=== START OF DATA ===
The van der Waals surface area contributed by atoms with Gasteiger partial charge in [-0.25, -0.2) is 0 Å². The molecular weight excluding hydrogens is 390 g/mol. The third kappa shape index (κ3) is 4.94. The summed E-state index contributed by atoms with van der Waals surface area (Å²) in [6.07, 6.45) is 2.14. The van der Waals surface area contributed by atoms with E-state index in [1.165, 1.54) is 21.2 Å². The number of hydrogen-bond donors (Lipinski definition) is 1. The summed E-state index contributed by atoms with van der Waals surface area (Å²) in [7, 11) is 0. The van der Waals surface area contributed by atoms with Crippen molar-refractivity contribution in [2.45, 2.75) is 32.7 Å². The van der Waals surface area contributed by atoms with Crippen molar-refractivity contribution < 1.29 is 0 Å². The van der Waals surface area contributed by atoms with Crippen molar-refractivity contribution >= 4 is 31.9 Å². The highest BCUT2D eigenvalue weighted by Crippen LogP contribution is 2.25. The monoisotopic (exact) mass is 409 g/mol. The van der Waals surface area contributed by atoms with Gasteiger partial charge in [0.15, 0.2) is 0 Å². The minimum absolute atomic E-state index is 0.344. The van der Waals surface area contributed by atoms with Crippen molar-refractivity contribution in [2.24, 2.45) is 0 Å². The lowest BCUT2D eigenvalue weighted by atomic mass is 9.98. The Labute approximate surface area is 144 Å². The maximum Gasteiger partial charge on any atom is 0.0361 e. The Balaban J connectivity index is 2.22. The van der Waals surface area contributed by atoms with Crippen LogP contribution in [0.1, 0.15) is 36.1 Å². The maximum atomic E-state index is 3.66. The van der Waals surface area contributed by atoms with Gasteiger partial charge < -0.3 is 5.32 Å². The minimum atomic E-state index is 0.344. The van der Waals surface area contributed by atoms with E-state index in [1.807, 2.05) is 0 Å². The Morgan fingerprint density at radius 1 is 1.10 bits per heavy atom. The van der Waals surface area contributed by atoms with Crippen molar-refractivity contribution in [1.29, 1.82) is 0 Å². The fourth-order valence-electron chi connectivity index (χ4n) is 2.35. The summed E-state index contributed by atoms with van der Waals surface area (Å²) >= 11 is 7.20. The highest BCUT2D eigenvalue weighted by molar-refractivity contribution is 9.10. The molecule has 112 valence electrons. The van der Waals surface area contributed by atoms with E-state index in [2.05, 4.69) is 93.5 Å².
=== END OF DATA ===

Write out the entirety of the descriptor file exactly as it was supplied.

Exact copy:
The van der Waals surface area contributed by atoms with Gasteiger partial charge in [-0.25, -0.2) is 0 Å². The molecular weight excluding hydrogens is 390 g/mol. The third kappa shape index (κ3) is 4.94. The summed E-state index contributed by atoms with van der Waals surface area (Å²) in [6.07, 6.45) is 2.14. The van der Waals surface area contributed by atoms with E-state index in [1.165, 1.54) is 21.2 Å². The number of hydrogen-bond donors (Lipinski definition) is 1. The summed E-state index contributed by atoms with van der Waals surface area (Å²) in [7, 11) is 0. The van der Waals surface area contributed by atoms with Crippen molar-refractivity contribution in [2.45, 2.75) is 32.7 Å². The van der Waals surface area contributed by atoms with Crippen molar-refractivity contribution < 1.29 is 0 Å². The van der Waals surface area contributed by atoms with Crippen molar-refractivity contribution >= 4 is 31.9 Å². The highest BCUT2D eigenvalue weighted by Crippen LogP contribution is 2.25. The monoisotopic (exact) mass is 409 g/mol. The van der Waals surface area contributed by atoms with Gasteiger partial charge in [0.15, 0.2) is 0 Å². The minimum absolute atomic E-state index is 0.344. The van der Waals surface area contributed by atoms with Crippen molar-refractivity contribution in [2.24, 2.45) is 0 Å². The lowest BCUT2D eigenvalue weighted by atomic mass is 9.98. The Labute approximate surface area is 144 Å². The maximum Gasteiger partial charge on any atom is 0.0361 e. The Balaban J connectivity index is 2.22. The van der Waals surface area contributed by atoms with Crippen LogP contribution in [0.1, 0.15) is 36.1 Å². The maximum atomic E-state index is 3.66. The van der Waals surface area contributed by atoms with Gasteiger partial charge < -0.3 is 5.32 Å². The minimum atomic E-state index is 0.344. The van der Waals surface area contributed by atoms with E-state index in [1.807, 2.05) is 0 Å². The Morgan fingerprint density at radius 1 is 1.10 bits per heavy atom. The van der Waals surface area contributed by atoms with Crippen molar-refractivity contribution in [1.29, 1.82) is 0 Å². The fourth-order valence-electron chi connectivity index (χ4n) is 2.35. The summed E-state index contributed by atoms with van der Waals surface area (Å²) >= 11 is 7.20. The highest BCUT2D eigenvalue weighted by molar-refractivity contribution is 9.10. The molecule has 112 valence electrons. The van der Waals surface area contributed by atoms with E-state index in [2.05, 4.69) is 93.5 Å².